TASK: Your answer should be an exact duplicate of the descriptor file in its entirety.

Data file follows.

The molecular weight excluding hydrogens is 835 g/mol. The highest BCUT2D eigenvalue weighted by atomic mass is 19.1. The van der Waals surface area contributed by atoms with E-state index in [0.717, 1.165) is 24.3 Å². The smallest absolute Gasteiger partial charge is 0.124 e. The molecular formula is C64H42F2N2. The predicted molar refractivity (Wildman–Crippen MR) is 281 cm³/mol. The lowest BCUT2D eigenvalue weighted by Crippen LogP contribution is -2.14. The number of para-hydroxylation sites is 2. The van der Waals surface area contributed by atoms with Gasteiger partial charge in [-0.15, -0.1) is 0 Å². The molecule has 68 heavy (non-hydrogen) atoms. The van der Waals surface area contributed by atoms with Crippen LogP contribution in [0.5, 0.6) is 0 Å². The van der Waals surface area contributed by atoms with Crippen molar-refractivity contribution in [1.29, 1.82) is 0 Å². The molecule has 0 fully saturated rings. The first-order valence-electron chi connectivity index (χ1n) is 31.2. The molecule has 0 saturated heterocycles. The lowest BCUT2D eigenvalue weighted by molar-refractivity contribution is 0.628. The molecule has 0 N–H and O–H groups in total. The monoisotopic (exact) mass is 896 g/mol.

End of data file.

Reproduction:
The molecular weight excluding hydrogens is 835 g/mol. The highest BCUT2D eigenvalue weighted by atomic mass is 19.1. The van der Waals surface area contributed by atoms with E-state index in [0.717, 1.165) is 24.3 Å². The smallest absolute Gasteiger partial charge is 0.124 e. The molecular formula is C64H42F2N2. The predicted molar refractivity (Wildman–Crippen MR) is 281 cm³/mol. The lowest BCUT2D eigenvalue weighted by Crippen LogP contribution is -2.14. The number of para-hydroxylation sites is 2. The van der Waals surface area contributed by atoms with Gasteiger partial charge in [-0.15, -0.1) is 0 Å². The molecule has 68 heavy (non-hydrogen) atoms. The van der Waals surface area contributed by atoms with Crippen LogP contribution in [0.5, 0.6) is 0 Å². The van der Waals surface area contributed by atoms with Crippen molar-refractivity contribution in [1.29, 1.82) is 0 Å². The molecule has 0 fully saturated rings. The first-order valence-electron chi connectivity index (χ1n) is 31.2. The molecule has 0 saturated heterocycles. The lowest BCUT2D eigenvalue weighted by molar-refractivity contribution is 0.628. The molecule has 0 N–H and O–H groups in total. The monoisotopic (exact) mass is 896 g/mol.